So constructive to have all hands in a major political party poised to highlight & gloat over every glitch in major new gov service.Presumably he's being sarcastic, but you know what? It is constructive! It's absolutely a good thing to have a major political party poised to highlight every glitch in what government is up to. Not so much the gloating, but that's not doing any harm. The highlighting is definitely a good thing. One of the strong points of the two-party system is that it leaves an out party with every incentive to identify everything that's going wrong. Not just in government, but in the nation as a whole.
The problem isn't highlighting the glitches, or even gloating about them. The problem is that the current radical GOP is actively opposed to fixing ACA problems, to the point of obstructing attempted fixes. That's a problem. But it's also not normal at all. A healthy party would either promote fixes in order to get more mileage out of their claim that the administration botched thing, or at the very least use glitches and needed fixes as an opportunity to get its own policies adopted. Flat-out rejectionism is definitely a problem, but it only comes up because the normal party incentives of winning elections and enacting public policy don't seem to be working as well as they should for the radical GOP.
But seeking out poor public policy and calling attention to it? That's extremely healthy for the system.
But glitches and needed fixes do not in and of themselves indicate poor policy. They are a normal part of policy implementation, whether the policy eventually proves successful or not.ReplyDelete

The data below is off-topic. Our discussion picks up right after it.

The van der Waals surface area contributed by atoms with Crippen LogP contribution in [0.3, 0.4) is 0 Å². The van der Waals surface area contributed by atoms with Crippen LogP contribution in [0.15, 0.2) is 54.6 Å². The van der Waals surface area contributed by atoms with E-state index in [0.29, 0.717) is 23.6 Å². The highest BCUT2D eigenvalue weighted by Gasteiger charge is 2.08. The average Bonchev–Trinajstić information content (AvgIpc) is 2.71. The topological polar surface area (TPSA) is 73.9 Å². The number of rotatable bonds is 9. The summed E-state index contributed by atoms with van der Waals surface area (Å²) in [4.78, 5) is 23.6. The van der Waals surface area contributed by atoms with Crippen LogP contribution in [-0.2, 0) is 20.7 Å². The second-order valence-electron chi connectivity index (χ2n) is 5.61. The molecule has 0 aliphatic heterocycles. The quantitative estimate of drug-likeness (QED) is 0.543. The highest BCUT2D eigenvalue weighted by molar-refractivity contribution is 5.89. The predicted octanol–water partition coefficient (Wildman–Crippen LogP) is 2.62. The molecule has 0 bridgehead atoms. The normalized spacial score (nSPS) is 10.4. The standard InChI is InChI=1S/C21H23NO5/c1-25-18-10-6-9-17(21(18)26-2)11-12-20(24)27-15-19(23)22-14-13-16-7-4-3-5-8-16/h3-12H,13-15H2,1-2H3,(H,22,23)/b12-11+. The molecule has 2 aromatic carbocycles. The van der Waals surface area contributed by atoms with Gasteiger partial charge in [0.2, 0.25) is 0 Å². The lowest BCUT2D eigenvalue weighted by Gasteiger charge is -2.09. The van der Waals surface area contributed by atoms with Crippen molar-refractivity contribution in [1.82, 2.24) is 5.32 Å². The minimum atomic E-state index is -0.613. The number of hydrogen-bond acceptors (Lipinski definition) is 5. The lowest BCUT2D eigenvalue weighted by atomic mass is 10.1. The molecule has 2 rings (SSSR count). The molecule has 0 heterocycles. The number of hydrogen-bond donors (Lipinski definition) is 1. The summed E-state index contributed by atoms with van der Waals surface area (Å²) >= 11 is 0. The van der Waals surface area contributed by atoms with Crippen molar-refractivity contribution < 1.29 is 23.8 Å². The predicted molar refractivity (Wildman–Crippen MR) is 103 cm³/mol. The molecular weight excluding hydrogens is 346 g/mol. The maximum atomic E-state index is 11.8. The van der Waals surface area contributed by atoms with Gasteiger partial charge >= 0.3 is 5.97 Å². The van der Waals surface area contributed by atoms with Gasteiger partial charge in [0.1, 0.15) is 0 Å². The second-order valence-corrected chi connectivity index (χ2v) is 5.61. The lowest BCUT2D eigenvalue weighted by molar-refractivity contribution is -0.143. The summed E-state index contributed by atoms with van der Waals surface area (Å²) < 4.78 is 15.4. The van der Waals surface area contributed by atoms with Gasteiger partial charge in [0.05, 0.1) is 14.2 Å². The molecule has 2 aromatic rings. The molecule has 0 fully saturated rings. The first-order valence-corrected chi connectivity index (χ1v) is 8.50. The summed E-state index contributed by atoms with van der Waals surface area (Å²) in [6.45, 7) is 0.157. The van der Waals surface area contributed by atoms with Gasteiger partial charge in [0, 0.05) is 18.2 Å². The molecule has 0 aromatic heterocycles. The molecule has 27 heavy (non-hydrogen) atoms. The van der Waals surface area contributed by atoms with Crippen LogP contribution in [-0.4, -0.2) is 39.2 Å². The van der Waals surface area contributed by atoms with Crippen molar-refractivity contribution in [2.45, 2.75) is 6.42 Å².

Of course it's likely that the major glitches indicated a massive planning and administrative failure, and Obamacare critics of all parties have been right to highlight that.
But that's not generally what conservative critics are pushing. In addition to blaming Obamacare for everything bad under the sun, as you noted, they are jumping on every glitch and delay as evidence that the policy is fatally flawed. And that's just not correct or necessary. The evidence for success or failure will come sooner than we think. The GOP is scared that the evidence will be positive, on balance, and so they are intent on blowing up every stumble into a death throe. That's not "in the nature of the thing." It's cynical, twisted contempt for governing. And contempt for the president.
But from my point of view...Delete
No one really knows what is good policy plus glitches and what is bad policy. What an out party does, when it aggressively points out whatever it can, is to put the pressure on the exec branch to get things right, and on the White House to turn up the heat on the exec branch in order for things to go right.
That's true even if some of what the out party says isn't true at all.
Because all anyone has is bits and pieces of the whole thing -- that's true for the out party, the White House, the exec branch bureaucrats, the press, the people living with the policy. What makes it relatively less true (and, therefore, more likely that more things will go right), is our old friend Energy in the Executive. And that's generated from having to deal with complaints. Even, to a large extend, invalid ones.
But it's also not normal at all. A healthy party would either promote fixes in order to get more mileage out of their claim that the administration botched thing, or at the very least use glitches and needed fixes as an opportunity to get its own policies adopted. Flat-out rejectionism is definitely a problem, but it only comes up because the normal party incentives of winning elections and enacting public policy don't seem to be working as well as they should for the radical GOP.ReplyDelete